The government faces an immense amount of work this parliament that could restrict pensions minister Baroness (Ros) Altmann’s aspirations to bolster the pension reforms, Iain Anderson has warned.
Speaking at a one-day conference held by financial services consultancy the Lang Cat in London last week, which looked at the retirement freedoms eight weeks on, the director of corporate communication firm Cicero said that the more pressing issues of austerity, the EU referendum and constitutional reform could limit her plans and influence.
“With 26 bills, a 12-seat majority and no majority in the House of Lords, political oxygen will be pretty limited,” he said.
Other important issues the government faced post-election were the guarantee on triple lock and the Bank of England Bill, with the upcoming Budget likely also to include restricting pension tax relief for higher earners, tax avoidance, removing IHT on £1m properties and introducing flexible Isas.
“An avalanche of consultations is coming your way, which will set in motion lots of thinking. Stand back and prepare,” he warned.
The conference coincided with the launch of the Lang Cat’s 38-page report, When the Levee Breaks: What Next for the UK Retirement Savings Market?, which looked at some of the consequences of the freedoms.
It cited the Lang Cat’s “third law of embuggerment: financial legislation or legislation will always bump up a client’s total charges, even if it was designed to cut it”, and discussed increased or introduced charges by providers for drawdown.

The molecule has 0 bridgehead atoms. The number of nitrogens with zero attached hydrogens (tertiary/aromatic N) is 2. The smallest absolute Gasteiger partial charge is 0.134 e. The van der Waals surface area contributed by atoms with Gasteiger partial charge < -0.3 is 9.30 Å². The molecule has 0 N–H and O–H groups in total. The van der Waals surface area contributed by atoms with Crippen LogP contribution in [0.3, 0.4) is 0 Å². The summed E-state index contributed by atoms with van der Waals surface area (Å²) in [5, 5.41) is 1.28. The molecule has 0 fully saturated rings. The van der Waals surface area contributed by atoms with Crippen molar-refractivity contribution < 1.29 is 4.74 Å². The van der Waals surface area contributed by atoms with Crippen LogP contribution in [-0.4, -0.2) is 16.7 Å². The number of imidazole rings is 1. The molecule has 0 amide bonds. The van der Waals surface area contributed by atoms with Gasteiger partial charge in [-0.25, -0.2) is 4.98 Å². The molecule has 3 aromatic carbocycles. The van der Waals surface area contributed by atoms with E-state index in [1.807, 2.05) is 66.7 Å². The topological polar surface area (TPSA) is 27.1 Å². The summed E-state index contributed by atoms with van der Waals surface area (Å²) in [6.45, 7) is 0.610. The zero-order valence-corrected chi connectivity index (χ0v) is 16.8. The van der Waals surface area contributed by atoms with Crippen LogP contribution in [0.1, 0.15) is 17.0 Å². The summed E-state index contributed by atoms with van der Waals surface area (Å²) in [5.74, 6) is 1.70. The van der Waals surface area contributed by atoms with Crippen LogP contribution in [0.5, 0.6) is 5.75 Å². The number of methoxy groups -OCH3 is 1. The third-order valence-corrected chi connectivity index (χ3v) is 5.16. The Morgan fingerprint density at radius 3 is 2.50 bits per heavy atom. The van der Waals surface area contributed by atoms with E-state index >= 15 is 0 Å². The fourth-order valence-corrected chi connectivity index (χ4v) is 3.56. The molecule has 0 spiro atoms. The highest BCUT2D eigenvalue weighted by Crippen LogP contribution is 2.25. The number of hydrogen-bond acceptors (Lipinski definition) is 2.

It also laid out three questions for Sipp providers to ask themselves regarding pension investment: “Are you comfortable with the source of these assets and the process of how they have reached your products? Are these the right customers for you or should you point them towards something more suitable?
“Can your systems and service levels handle the extra business coming in without falling over?”
Another talking point the report highlighted was the dilemma of the insistent client. The report said: “Advisers can be clear on what to do in such a scenario, and as [PFS chief] Keith Richards said, advisers should ‘walk away’ but how many times can you do that?”
David Trenner, technical director of Glasgow-based Intelligent Pensions, said: “There will be less traction for more pension reform by the government – the freedoms were always political, and were about winning the election.
“Higher costs were inevitable. The problem with Sipp providers is that you have big ones that can take a view on what business to accept and small providers that can only compete with the small cases. It took the regulator a while to say that they were suited only for serious investors.”
Top five goals for pension savers aged 55+
59% want guaranteed income
42% want access to lump sums
58% want assurance pension is safe
50% want minimum guaranteed income
40% want minimum tax
Source: YouGov for Deloitte/Lang Cat